Watch the episode of GZERO World with Ian Bremmer: Is American democracy in danger?

What You Should Know About Elise Stefanik’s Rise in the GOP | US Politics In :60 | GZERO Media

What you should know about Elise Stefanik’s rise in the GOP

Get insights on the latest news in US politics from Jon Lieber, head of Eurasia Group's coverage of political and policy developments in Washington:

Who is Elise Stefanik and what does she mean for the Republican Party right now?

Elise Stefanik is a young member from Upstate New York. She had originally started her career as a staffer in the George W. Bush administration, but in recent years, has turned into one of the most outspoken defenders of President Donald Trump, particularly during the impeachment trial last year. She's relevant right now because it looks like she'll be replacing Liz Cheney, the Representative from Wyoming and also the daughter of the former Vice President, who has been outspoken in her criticism of President Trump since the January 6th insurrection, and probably more importantly, outspoken in her criticism of the direction of the Republican Party.

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Authoritarianism’s Enduring Appeal | Anne Applebaum Discusses | GZERO World with Ian Bremmer

Authoritarianism’s enduring appeal: Anne Applebaum discusses

Across the world, from the Philippines to Hungary to Venezuela, nations have embraced authoritarian rule in recent years, in many cases with significant popular support. What is the enduring appeal of authoritarianism, what has the pandemic done to accelerate its growth, and how susceptible is the United States to its sway? Pulitzer Prize-winning journalist Anne Applebaum joins Ian Bremmer on GZERO World to investigate the allure of these anti-democratic movements and to shed light on their unlikely champions.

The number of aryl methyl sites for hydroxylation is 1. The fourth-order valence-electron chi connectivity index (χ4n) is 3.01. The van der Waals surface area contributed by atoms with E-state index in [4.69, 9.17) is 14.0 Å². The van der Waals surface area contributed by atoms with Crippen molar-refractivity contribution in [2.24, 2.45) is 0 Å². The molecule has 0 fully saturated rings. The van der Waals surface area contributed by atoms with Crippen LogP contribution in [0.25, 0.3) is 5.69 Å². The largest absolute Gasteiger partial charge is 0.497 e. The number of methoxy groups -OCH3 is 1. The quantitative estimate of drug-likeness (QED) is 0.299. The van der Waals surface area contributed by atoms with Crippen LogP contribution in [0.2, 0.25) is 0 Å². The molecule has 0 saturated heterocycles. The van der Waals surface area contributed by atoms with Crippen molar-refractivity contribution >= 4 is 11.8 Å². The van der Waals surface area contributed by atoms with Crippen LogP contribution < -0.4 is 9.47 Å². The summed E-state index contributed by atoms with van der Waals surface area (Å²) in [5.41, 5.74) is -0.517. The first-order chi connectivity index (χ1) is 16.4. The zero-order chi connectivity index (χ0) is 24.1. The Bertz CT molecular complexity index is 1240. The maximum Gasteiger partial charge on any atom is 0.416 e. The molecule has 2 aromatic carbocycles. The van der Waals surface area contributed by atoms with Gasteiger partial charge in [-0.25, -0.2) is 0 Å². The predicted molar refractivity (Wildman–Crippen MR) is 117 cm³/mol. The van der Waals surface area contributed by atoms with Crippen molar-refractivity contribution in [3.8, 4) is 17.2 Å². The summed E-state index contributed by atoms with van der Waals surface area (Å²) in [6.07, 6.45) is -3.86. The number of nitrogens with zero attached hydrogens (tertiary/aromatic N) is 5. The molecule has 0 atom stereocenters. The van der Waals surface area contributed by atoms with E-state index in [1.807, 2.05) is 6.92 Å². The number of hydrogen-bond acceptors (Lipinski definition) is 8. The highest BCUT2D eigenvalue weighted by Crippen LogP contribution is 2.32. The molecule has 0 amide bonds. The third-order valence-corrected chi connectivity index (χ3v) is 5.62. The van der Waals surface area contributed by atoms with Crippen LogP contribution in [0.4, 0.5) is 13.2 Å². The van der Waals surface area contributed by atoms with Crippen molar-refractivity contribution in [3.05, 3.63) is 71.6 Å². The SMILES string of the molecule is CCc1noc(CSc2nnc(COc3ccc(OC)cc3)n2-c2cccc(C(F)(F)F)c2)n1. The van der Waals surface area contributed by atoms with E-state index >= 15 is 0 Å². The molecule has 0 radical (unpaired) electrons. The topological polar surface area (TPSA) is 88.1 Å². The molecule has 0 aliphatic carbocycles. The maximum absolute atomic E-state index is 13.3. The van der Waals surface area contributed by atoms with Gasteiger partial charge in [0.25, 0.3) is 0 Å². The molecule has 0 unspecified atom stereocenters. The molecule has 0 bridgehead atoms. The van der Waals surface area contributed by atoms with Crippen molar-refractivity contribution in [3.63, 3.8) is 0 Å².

Ian Bremmer: Trump Scores At CPAC: What It Means | Quick Take | GZERO Media

Trump scores at CPAC: what it means

Ian Bremmer's Quick Take:

I thought I would talk today, I haven't spoken much about former President Trump since he's no longer president and I intend to continue that practice. But given this weekend and the big speech at CPAC and the fact that in the straw poll, Trump won and won by a long margin. I mean, DeSantis came in number two, but he's the Governor of Florida, CPAC was in Orlando, so that's a home court bias. In reality, it's Trump's party. And I think given all of that, it's worth spending a little bit of time reflecting on what that means, how I think about these things.

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Mitt Romney Isn’t the Future of the GOP. He’s the Past | The Red Pen | GZERO Media

Mitt Romney isn't the future of the GOP. He's the past.

In this edition of The Red Pen, we take a look at an editorial by the FT's Janan Ganesh, who argues that Mitt Romney represents a future for US conservatism post-Trump and is in a unique position to turn around the Republican Party. Ian Bremmer and Eurasia Group's Jon Lieber point out that the GOP is actually moving in a very different direction.